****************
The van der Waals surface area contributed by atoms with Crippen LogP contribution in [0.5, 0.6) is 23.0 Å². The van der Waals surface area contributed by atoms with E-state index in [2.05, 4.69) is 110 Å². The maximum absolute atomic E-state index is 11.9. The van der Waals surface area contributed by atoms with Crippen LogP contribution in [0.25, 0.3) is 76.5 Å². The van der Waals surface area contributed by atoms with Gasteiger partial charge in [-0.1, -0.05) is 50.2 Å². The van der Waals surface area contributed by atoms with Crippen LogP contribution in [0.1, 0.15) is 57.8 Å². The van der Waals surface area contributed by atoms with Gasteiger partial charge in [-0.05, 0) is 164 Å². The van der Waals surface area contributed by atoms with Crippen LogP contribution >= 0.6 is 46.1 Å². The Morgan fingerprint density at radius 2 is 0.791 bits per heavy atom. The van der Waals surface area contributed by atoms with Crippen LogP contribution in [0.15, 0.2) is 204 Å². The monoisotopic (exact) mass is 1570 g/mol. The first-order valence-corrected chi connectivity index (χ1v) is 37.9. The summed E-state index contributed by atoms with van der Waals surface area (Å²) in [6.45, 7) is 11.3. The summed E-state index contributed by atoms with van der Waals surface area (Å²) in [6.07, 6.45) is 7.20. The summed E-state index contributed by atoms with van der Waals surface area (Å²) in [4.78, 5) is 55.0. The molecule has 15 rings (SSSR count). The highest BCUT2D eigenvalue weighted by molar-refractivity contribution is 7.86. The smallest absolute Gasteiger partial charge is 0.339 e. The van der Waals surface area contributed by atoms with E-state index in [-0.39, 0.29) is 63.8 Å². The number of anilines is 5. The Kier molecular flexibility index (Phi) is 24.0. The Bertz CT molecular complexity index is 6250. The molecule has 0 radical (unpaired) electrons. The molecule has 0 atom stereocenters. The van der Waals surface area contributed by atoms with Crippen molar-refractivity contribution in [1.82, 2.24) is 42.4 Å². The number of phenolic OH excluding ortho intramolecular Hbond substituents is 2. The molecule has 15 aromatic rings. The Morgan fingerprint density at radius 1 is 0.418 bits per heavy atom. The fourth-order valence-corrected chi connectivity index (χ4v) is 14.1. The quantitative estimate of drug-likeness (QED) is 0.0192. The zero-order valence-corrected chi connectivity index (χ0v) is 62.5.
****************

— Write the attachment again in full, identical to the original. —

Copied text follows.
The van der Waals surface area contributed by atoms with Crippen LogP contribution in [0.5, 0.6) is 23.0 Å². The van der Waals surface area contributed by atoms with E-state index in [2.05, 4.69) is 110 Å². The maximum absolute atomic E-state index is 11.9. The van der Waals surface area contributed by atoms with Crippen LogP contribution in [0.25, 0.3) is 76.5 Å². The van der Waals surface area contributed by atoms with Gasteiger partial charge in [-0.1, -0.05) is 50.2 Å². The van der Waals surface area contributed by atoms with Crippen LogP contribution in [0.1, 0.15) is 57.8 Å². The van der Waals surface area contributed by atoms with Gasteiger partial charge in [-0.05, 0) is 164 Å². The van der Waals surface area contributed by atoms with Crippen LogP contribution >= 0.6 is 46.1 Å². The Morgan fingerprint density at radius 2 is 0.791 bits per heavy atom. The van der Waals surface area contributed by atoms with Crippen LogP contribution in [0.15, 0.2) is 204 Å². The monoisotopic (exact) mass is 1570 g/mol. The first-order valence-corrected chi connectivity index (χ1v) is 37.9. The summed E-state index contributed by atoms with van der Waals surface area (Å²) in [6.45, 7) is 11.3. The summed E-state index contributed by atoms with van der Waals surface area (Å²) in [6.07, 6.45) is 7.20. The summed E-state index contributed by atoms with van der Waals surface area (Å²) in [4.78, 5) is 55.0. The molecule has 15 rings (SSSR count). The highest BCUT2D eigenvalue weighted by molar-refractivity contribution is 7.86. The smallest absolute Gasteiger partial charge is 0.339 e. The van der Waals surface area contributed by atoms with E-state index in [-0.39, 0.29) is 63.8 Å². The number of anilines is 5. The Kier molecular flexibility index (Phi) is 24.0. The Bertz CT molecular complexity index is 6250. The molecule has 0 radical (unpaired) electrons. The molecule has 0 atom stereocenters. The van der Waals surface area contributed by atoms with Crippen molar-refractivity contribution in [1.82, 2.24) is 42.4 Å². The number of phenolic OH excluding ortho intramolecular Hbond substituents is 2. The molecule has 15 aromatic rings. The Morgan fingerprint density at radius 1 is 0.418 bits per heavy atom. The fourth-order valence-corrected chi connectivity index (χ4v) is 14.1. The quantitative estimate of drug-likeness (QED) is 0.0192. The zero-order valence-corrected chi connectivity index (χ0v) is 62.5.